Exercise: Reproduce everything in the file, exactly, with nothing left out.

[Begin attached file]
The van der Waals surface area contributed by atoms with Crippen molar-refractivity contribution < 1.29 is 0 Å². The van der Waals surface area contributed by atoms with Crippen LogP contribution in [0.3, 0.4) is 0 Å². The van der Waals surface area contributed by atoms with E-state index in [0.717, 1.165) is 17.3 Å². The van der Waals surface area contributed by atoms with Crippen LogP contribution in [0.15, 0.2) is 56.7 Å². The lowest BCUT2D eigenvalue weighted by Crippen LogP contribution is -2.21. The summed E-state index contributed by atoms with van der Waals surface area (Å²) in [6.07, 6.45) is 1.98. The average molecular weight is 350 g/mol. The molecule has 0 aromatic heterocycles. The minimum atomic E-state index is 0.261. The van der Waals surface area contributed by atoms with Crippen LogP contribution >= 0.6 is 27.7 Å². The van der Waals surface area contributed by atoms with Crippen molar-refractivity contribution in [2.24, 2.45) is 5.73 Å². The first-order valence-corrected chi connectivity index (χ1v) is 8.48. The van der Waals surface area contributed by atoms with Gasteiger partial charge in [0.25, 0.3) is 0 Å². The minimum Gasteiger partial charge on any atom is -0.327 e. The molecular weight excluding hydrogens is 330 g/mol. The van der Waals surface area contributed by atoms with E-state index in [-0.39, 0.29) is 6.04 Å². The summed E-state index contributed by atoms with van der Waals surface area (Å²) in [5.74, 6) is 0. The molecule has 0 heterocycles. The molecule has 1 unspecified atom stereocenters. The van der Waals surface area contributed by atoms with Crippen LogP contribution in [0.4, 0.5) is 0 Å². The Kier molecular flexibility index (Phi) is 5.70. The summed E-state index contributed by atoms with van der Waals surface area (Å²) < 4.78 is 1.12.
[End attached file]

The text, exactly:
The van der Waals surface area contributed by atoms with Crippen molar-refractivity contribution < 1.29 is 0 Å². The van der Waals surface area contributed by atoms with Crippen LogP contribution in [0.3, 0.4) is 0 Å². The van der Waals surface area contributed by atoms with E-state index in [0.717, 1.165) is 17.3 Å². The van der Waals surface area contributed by atoms with Crippen LogP contribution in [0.15, 0.2) is 56.7 Å². The lowest BCUT2D eigenvalue weighted by Crippen LogP contribution is -2.21. The summed E-state index contributed by atoms with van der Waals surface area (Å²) in [6.07, 6.45) is 1.98. The average molecular weight is 350 g/mol. The molecule has 0 aromatic heterocycles. The minimum atomic E-state index is 0.261. The van der Waals surface area contributed by atoms with Crippen LogP contribution >= 0.6 is 27.7 Å². The van der Waals surface area contributed by atoms with Crippen molar-refractivity contribution in [2.24, 2.45) is 5.73 Å². The first-order valence-corrected chi connectivity index (χ1v) is 8.48. The van der Waals surface area contributed by atoms with Gasteiger partial charge in [0.25, 0.3) is 0 Å². The minimum Gasteiger partial charge on any atom is -0.327 e. The molecular weight excluding hydrogens is 330 g/mol. The van der Waals surface area contributed by atoms with E-state index in [-0.39, 0.29) is 6.04 Å². The summed E-state index contributed by atoms with van der Waals surface area (Å²) in [5.74, 6) is 0. The molecule has 0 heterocycles. The molecule has 1 unspecified atom stereocenters. The van der Waals surface area contributed by atoms with Crippen LogP contribution in [0.4, 0.5) is 0 Å². The Kier molecular flexibility index (Phi) is 5.70. The summed E-state index contributed by atoms with van der Waals surface area (Å²) < 4.78 is 1.12.